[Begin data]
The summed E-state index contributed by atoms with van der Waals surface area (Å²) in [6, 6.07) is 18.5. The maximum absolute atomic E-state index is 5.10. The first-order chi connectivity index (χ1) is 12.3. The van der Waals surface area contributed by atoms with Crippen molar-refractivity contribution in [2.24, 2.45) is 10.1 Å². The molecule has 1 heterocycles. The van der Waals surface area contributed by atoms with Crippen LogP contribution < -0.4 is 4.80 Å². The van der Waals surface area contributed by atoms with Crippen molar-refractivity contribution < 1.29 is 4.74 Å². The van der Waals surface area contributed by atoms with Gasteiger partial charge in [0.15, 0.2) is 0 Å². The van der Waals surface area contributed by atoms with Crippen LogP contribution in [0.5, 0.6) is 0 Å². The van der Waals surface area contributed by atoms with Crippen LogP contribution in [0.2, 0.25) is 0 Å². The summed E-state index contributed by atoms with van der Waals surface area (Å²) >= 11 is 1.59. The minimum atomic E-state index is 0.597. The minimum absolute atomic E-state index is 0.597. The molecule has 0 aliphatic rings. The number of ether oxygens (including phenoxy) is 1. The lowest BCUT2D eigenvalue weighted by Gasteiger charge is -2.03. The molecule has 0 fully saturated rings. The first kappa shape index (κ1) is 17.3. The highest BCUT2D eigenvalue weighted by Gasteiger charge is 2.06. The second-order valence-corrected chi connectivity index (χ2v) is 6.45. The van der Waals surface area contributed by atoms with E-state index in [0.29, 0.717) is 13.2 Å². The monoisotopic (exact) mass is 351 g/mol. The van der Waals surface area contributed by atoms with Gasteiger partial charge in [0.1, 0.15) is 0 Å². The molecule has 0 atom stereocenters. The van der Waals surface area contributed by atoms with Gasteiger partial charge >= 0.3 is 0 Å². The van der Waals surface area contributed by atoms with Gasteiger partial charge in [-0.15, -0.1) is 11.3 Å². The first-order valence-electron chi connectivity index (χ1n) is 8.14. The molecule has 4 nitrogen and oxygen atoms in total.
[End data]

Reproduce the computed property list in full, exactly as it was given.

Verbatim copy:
The summed E-state index contributed by atoms with van der Waals surface area (Å²) in [6, 6.07) is 18.5. The maximum absolute atomic E-state index is 5.10. The first-order chi connectivity index (χ1) is 12.3. The van der Waals surface area contributed by atoms with Crippen molar-refractivity contribution in [2.24, 2.45) is 10.1 Å². The molecule has 1 heterocycles. The van der Waals surface area contributed by atoms with Crippen LogP contribution < -0.4 is 4.80 Å². The van der Waals surface area contributed by atoms with Crippen molar-refractivity contribution < 1.29 is 4.74 Å². The van der Waals surface area contributed by atoms with Gasteiger partial charge in [0.15, 0.2) is 0 Å². The van der Waals surface area contributed by atoms with Crippen LogP contribution in [0.5, 0.6) is 0 Å². The van der Waals surface area contributed by atoms with Crippen LogP contribution in [0.2, 0.25) is 0 Å². The summed E-state index contributed by atoms with van der Waals surface area (Å²) >= 11 is 1.59. The minimum atomic E-state index is 0.597. The minimum absolute atomic E-state index is 0.597. The molecule has 0 aliphatic rings. The number of ether oxygens (including phenoxy) is 1. The lowest BCUT2D eigenvalue weighted by Gasteiger charge is -2.03. The molecule has 0 fully saturated rings. The first kappa shape index (κ1) is 17.3. The highest BCUT2D eigenvalue weighted by Gasteiger charge is 2.06. The second-order valence-corrected chi connectivity index (χ2v) is 6.45. The van der Waals surface area contributed by atoms with E-state index in [0.29, 0.717) is 13.2 Å². The monoisotopic (exact) mass is 351 g/mol. The van der Waals surface area contributed by atoms with Gasteiger partial charge in [0.1, 0.15) is 0 Å². The molecule has 0 atom stereocenters. The van der Waals surface area contributed by atoms with Gasteiger partial charge >= 0.3 is 0 Å². The van der Waals surface area contributed by atoms with Gasteiger partial charge in [-0.15, -0.1) is 11.3 Å². The first-order valence-electron chi connectivity index (χ1n) is 8.14. The molecule has 4 nitrogen and oxygen atoms in total.